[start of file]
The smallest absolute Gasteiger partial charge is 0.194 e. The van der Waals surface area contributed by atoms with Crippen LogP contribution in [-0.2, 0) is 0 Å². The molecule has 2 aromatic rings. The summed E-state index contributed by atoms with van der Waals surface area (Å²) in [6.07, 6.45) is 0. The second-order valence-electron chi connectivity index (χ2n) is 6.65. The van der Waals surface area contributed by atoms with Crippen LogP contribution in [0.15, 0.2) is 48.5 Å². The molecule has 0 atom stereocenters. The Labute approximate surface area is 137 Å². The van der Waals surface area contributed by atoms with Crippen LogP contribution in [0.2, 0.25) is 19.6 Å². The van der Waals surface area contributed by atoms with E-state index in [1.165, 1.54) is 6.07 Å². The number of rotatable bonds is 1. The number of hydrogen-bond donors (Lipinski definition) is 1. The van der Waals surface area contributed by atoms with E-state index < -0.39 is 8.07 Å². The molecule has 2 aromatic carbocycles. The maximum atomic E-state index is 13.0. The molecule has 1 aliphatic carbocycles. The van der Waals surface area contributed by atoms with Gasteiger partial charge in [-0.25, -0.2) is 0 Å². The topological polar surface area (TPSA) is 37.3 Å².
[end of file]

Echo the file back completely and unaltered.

The smallest absolute Gasteiger partial charge is 0.194 e. The van der Waals surface area contributed by atoms with Crippen LogP contribution in [-0.2, 0) is 0 Å². The molecule has 2 aromatic rings. The summed E-state index contributed by atoms with van der Waals surface area (Å²) in [6.07, 6.45) is 0. The second-order valence-electron chi connectivity index (χ2n) is 6.65. The van der Waals surface area contributed by atoms with Crippen LogP contribution in [0.15, 0.2) is 48.5 Å². The molecule has 0 atom stereocenters. The Labute approximate surface area is 137 Å². The van der Waals surface area contributed by atoms with Crippen LogP contribution in [0.2, 0.25) is 19.6 Å². The van der Waals surface area contributed by atoms with E-state index in [1.165, 1.54) is 6.07 Å². The number of rotatable bonds is 1. The number of hydrogen-bond donors (Lipinski definition) is 1. The van der Waals surface area contributed by atoms with E-state index < -0.39 is 8.07 Å². The molecule has 2 aromatic carbocycles. The maximum atomic E-state index is 13.0. The molecule has 1 aliphatic carbocycles. The van der Waals surface area contributed by atoms with Gasteiger partial charge in [-0.25, -0.2) is 0 Å². The topological polar surface area (TPSA) is 37.3 Å².